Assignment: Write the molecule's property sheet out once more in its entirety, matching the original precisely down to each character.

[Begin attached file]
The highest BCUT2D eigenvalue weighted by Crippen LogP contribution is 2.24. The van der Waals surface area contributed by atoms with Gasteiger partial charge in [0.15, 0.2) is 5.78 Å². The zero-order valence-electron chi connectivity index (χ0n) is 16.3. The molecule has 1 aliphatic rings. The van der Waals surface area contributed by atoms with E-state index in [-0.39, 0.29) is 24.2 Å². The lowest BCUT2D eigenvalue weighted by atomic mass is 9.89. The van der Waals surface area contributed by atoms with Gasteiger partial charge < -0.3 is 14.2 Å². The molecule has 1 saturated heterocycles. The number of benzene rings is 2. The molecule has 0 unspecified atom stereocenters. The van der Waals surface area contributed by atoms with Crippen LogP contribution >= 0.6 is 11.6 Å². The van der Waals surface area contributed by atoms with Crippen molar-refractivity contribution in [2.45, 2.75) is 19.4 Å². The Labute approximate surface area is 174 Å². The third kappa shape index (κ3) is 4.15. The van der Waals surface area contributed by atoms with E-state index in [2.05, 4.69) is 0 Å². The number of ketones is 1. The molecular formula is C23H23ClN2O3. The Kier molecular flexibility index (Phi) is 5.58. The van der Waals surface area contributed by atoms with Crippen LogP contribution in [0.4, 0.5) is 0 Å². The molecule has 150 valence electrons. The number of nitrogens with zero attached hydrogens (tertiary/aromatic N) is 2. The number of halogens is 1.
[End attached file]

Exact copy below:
The highest BCUT2D eigenvalue weighted by Crippen LogP contribution is 2.24. The van der Waals surface area contributed by atoms with Gasteiger partial charge in [0.15, 0.2) is 5.78 Å². The zero-order valence-electron chi connectivity index (χ0n) is 16.3. The molecule has 1 aliphatic rings. The van der Waals surface area contributed by atoms with E-state index in [-0.39, 0.29) is 24.2 Å². The lowest BCUT2D eigenvalue weighted by atomic mass is 9.89. The van der Waals surface area contributed by atoms with Gasteiger partial charge < -0.3 is 14.2 Å². The molecule has 1 saturated heterocycles. The number of benzene rings is 2. The molecule has 0 unspecified atom stereocenters. The van der Waals surface area contributed by atoms with Crippen LogP contribution >= 0.6 is 11.6 Å². The van der Waals surface area contributed by atoms with Crippen molar-refractivity contribution in [2.45, 2.75) is 19.4 Å². The Labute approximate surface area is 174 Å². The third kappa shape index (κ3) is 4.15. The van der Waals surface area contributed by atoms with E-state index in [2.05, 4.69) is 0 Å². The number of ketones is 1. The molecular formula is C23H23ClN2O3. The Kier molecular flexibility index (Phi) is 5.58. The van der Waals surface area contributed by atoms with Crippen LogP contribution in [0.4, 0.5) is 0 Å². The molecule has 150 valence electrons. The number of nitrogens with zero attached hydrogens (tertiary/aromatic N) is 2. The number of halogens is 1.